There is only so much a teacher can do, with the support and collaboration with the school, family and professional help, outcomes for the student is greater and more successful as identified by Pfiffner, Villodas, Kaiser, Rooney and McBurnett, 2013 and Moore et al., 2006. If all stakeholders have a common goal which is to ensure the student reaches their full potential open communication between all parties is a must and strategies should be universal. A great strategy that could be introduced in the self management plan as discussed by Moore et al., 2006 as a way to empower the student to take responsibility for their actions and interventions which also means the teacher doesn't feel pressure of controlling everything. As Pfiffner et al., 2013 highlights the positive role of improving the student's ability to be more organised through collaboration of teachers and parents, of learning strategies that promote engagement, motivation, self control, and daily living skills, making the learning relevant to the student. Ensuring that there is open communication between all parties the IEP that are developed the goals a more realistic and attainable. Meaning using the observations you have gathered with any knowledge such as if the child is being medicated and there is any changes in behaviour we can see if it is for the better or worse. With the help of the "Learn and Support Team (LST)", a plan can be developed to target and manage social, behavioural and academic interventions. Prosser et al., 2002.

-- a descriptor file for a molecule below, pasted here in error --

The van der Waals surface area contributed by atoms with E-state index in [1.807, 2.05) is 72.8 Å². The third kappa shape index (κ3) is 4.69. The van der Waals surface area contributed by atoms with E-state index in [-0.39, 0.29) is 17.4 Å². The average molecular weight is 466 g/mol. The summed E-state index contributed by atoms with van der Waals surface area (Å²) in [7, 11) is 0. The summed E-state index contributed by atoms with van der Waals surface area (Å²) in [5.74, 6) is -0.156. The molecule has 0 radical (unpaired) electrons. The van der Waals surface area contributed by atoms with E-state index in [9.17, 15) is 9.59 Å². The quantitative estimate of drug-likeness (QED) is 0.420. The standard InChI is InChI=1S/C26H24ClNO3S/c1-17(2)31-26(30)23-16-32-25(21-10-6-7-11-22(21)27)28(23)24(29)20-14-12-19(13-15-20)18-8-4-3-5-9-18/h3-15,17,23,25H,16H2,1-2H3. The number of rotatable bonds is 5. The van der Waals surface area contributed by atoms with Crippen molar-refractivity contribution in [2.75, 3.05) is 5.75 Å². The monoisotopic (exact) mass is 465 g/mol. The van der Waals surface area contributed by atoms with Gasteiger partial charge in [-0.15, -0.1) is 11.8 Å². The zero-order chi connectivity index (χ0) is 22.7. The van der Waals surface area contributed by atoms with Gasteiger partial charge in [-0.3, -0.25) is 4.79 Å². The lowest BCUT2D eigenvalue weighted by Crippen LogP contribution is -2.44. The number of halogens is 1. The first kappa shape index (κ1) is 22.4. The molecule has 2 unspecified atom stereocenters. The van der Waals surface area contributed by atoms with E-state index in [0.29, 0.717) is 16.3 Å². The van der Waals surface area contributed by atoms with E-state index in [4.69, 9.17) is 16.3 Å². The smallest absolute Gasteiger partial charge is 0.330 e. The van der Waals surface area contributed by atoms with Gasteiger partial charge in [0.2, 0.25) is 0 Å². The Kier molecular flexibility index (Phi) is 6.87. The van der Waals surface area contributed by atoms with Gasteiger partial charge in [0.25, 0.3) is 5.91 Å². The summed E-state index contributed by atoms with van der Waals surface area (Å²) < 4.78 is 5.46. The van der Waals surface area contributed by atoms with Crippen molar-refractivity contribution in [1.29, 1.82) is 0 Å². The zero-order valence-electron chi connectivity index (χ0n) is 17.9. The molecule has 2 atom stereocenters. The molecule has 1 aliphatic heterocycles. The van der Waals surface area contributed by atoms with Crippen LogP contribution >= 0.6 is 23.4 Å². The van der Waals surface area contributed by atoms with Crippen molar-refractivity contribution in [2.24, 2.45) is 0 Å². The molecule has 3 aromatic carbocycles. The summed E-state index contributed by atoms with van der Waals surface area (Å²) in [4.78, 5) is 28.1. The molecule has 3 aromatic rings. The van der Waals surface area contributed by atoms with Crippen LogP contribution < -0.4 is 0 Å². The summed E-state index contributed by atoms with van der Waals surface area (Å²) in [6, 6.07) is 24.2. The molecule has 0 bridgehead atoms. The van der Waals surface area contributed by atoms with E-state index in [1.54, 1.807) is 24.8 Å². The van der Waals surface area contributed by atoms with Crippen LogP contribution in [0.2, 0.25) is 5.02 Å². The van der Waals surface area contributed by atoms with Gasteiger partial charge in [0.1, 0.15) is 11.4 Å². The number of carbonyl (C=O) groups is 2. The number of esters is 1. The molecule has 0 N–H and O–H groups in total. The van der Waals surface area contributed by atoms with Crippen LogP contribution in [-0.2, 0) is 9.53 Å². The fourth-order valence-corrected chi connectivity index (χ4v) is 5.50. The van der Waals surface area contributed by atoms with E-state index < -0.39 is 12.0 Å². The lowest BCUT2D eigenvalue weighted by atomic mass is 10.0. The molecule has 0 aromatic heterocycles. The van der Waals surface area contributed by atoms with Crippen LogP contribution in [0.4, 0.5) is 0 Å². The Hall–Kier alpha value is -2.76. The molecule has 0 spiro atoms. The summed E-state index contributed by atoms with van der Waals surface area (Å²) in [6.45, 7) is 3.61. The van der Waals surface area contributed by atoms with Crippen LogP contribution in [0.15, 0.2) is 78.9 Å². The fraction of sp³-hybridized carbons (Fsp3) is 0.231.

Carbone, E. (2001). Arranging the classroom with and eye (and ear) to students with ADHD.
Teaching
Exceptional Children 34 (2) 72-81

Dupaul, G.J., Weyandt, L.L. & Janusis, G.M. (2011). ADHD in the classroom: Effective
intervention strategies.
Theory Into Practice, 50, 35–42.

Gureasko-Moore, S., Dupaul, G.J. & White, G.P. (2006). The effects of self-management in
general education classrooms on the organizational skills of adolescents with ADHD.
Behavior Modification, 30(2), 159-183.

Hart, K.C., Massetti, G.M., Fabiano,G.A., Pariseau, M.E. & Pelham, Jr., W.E. (2011) Impact of
group size on classroom on-task behavior and work productivity in children with ADHD.
Journal of Emotional and Behavioral Disorders, 19(1), 55-64.

Martinussen, R.L., Tannock, R., Chaban, P. Mclnnes, A. & Ferguson, B. (2006). Increasing
awareness and understanding of attention deficit hyperactivity disorder (ADHD) in education to promote better academic outcomes for students with ADHD.